WHEN THE RENOWNED American industrialist Henry Clay Frick died in 1919, the obituaries didn't exactly overflow with tenderness.
Henry Frick was once known as "the meanest man in America."
"He was uncompromising," remarked the New York World, and "if at any time he took notice of the broadening tendencies of humanity . . . he gave no proof of it by word or deed." The Lexington (Ky.) Herald set Frick's record against that of his partner in steelmaking, Andrew Carnegie, and found him wanting: "Frick . . . lacked the more human qualities that made Carnegie so beloved." The New York Tribune observed that "the name of Frick was abhorrent to great numbers of his fellow citizens."
There was good reason to describe Frick, one of the giants of the Gilded Age, in such caustic terms. He was a notorious strikebreaker — he hired and armed the Pinkerton agents who battled striking employees at the Homestead steel works in Pennsylvania in 1892, a clash in which dozens of men were killed or wounded, and that ultimately required the intervention of 8,000 state militia before order was restored. Frick was also a co-founder of the exclusive fishing and hunting club whose negligent maintenance of the South Fork Dam indirectly caused the apocalyptic Johnstown Flood of 1889.
So reviled was Frick in his lifetime that he was called "the most hated man in America."
Yet as Grant Smith points out in the Spring issue of Philanthropy magazine, for years Frick quietly supported charities in his native western Pennsylvania. When he died, 80 percent of his $145 million estate was bequeathed to worthy causes. "His beneficiaries included universities, schools, parks, and hospitals," Smith writes. "His signature gift was bequeathing his Manhattan home and remarkable art collection to New York City." The Frick Collection is justly famed as one of the nation's most wonderful art treasures, especially its superb collection of Old Masters and European sculpture.
"Thus did a man excoriated in life for ugliness become remembered after death for beauty," remarks Smith.
Smith's essay makes a point not well appreciated: You don't have to be a wonderful person to be a wonderful philanthropist. To be sure, those who consistently donate to charity probably are, on the whole, more empathetic and altruistic than the average person. Yet empathy and altruism are not and never have been a prerequisite to charitable giving.
Good things can come from bad people. Ennobling works of art have been produced by men and women with gross moral failings: The spectacular music of Richard Wagner and the profound poetry of T. S. Eliot, for example, were created by unregenerate anti-Semites. Some of the most accomplished geniuses in the worlds of business and sports have been world-class jerks: Think of Apple's rude, cruel, and vengeful co-founder Steve Jobs or of Muhammad Ali's abhorrent views on race. People are complex creatures, driven by impulses beautiful and ugly. We are "higher than the beasts, lower than the angels," to quote Ford Madox Ford. For almost all of us, our achievements and failings in this world reflect that all-too-human hodgepodge.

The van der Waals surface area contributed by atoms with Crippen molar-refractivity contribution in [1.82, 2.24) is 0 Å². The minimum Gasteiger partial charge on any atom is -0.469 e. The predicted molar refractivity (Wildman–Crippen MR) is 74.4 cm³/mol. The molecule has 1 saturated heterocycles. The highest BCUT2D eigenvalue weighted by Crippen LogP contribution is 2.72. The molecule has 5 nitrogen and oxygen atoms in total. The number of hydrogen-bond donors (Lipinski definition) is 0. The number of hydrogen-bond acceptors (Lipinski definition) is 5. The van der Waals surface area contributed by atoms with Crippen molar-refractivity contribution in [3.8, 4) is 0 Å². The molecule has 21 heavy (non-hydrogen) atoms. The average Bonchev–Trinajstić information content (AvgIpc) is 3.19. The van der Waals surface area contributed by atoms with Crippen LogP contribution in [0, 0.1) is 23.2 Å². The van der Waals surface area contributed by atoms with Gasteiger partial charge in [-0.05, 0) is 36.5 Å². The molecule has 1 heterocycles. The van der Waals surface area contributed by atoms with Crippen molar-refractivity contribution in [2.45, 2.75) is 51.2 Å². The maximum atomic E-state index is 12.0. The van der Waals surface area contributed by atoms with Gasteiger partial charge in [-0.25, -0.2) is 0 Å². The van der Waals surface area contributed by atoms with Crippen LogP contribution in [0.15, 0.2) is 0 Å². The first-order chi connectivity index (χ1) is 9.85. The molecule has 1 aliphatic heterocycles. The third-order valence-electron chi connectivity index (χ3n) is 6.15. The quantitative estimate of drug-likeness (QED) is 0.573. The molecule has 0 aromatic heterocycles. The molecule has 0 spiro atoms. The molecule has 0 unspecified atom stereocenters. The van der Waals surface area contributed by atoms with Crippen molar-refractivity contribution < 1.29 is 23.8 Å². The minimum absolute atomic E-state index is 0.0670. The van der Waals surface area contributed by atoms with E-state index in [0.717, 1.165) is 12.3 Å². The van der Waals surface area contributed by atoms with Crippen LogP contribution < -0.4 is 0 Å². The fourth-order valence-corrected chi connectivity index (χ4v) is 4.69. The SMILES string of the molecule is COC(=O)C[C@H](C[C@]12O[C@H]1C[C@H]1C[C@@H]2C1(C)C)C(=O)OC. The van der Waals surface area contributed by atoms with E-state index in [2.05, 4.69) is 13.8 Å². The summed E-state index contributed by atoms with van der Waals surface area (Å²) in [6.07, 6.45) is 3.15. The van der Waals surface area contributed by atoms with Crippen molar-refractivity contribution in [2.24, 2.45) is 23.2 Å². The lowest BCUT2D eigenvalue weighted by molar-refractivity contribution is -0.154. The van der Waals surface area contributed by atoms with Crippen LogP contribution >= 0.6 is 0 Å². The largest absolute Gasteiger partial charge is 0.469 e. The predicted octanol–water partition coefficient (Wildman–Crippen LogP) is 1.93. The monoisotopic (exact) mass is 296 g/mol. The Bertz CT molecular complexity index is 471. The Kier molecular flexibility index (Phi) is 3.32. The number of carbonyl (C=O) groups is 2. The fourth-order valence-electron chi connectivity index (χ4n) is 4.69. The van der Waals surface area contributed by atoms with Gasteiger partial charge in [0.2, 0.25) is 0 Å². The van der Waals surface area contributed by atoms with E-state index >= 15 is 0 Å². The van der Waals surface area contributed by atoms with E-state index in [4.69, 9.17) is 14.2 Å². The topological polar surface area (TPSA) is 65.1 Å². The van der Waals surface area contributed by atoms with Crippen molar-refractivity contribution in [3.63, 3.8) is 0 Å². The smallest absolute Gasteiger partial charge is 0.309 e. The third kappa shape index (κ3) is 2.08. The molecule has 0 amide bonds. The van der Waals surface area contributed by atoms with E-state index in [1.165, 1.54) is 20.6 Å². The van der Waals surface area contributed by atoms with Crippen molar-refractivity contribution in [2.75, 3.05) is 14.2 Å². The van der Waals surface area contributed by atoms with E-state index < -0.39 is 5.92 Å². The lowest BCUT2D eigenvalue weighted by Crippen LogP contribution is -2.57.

But the particular beauty and power of charity is that it can transform wicked behavior and selfish motives into soaring goodness. "Philanthropy is a machine that is able to convert the instincts and actions of even the meanest of men into truth, uplift, and beauty," says Karl Zinsmeister, editor of the Almanac of American Philanthropy. That is particularly true in the United States, which has a record of private philanthropic giving unmatched anywhere on earth. (As a percentage of GDP, Americans give far more to charity than any other nation.)
This ingrained philanthropic tradition exerts a formidable, if unspoken, pressure on American plutocrats to give vast self-denying gifts. In no other culture do the wealthiest of the wealthy sign pledges to give away most of their riches. One result, as Smith wryly puts it, is that "some of our country's most consequential giving was advanced by an all-star assortment of human train wrecks."
It doesn't matter why you give to charity. What matters is that you give.
Frick was one of many great givers to charity whose character was anything but charitable. Among others profiled by Smith is Leona Helmsley, a tax cheat and an employer so brutal to subordinates that she was known as "The Queen of Mean." Late in life, though, she began giving away tens of millions of dollars; to date, the charitable trust created by her estate has poured more than $1.1 billion into grants for medical research. John D. MacArthur was a nasty, penny-pinching streetfighter and rampant sexual harasser — but that doesn't diminish the work of the MacArthur Foundation, which was made possible by the fortune he amassed.
The moral of these stories is that through philanthropy, people can do good in spite of themselves. That is true for all of us, plutocrat and working stiff alike. It doesn't much matter why you donate. It's nice if you're stirred by native human kindness. But if a guilty conscience or a lust for honor are what drive you, that's fine too. For when all is said and done, your reason for giving is irrelevant. All that really counts is that you gave.
(Jeff Jacoby is a columnist for The Boston Globe).
-- ## --
Want to read more Jeff Jacoby? Sign up for "Arguable," his weekly email newsletter.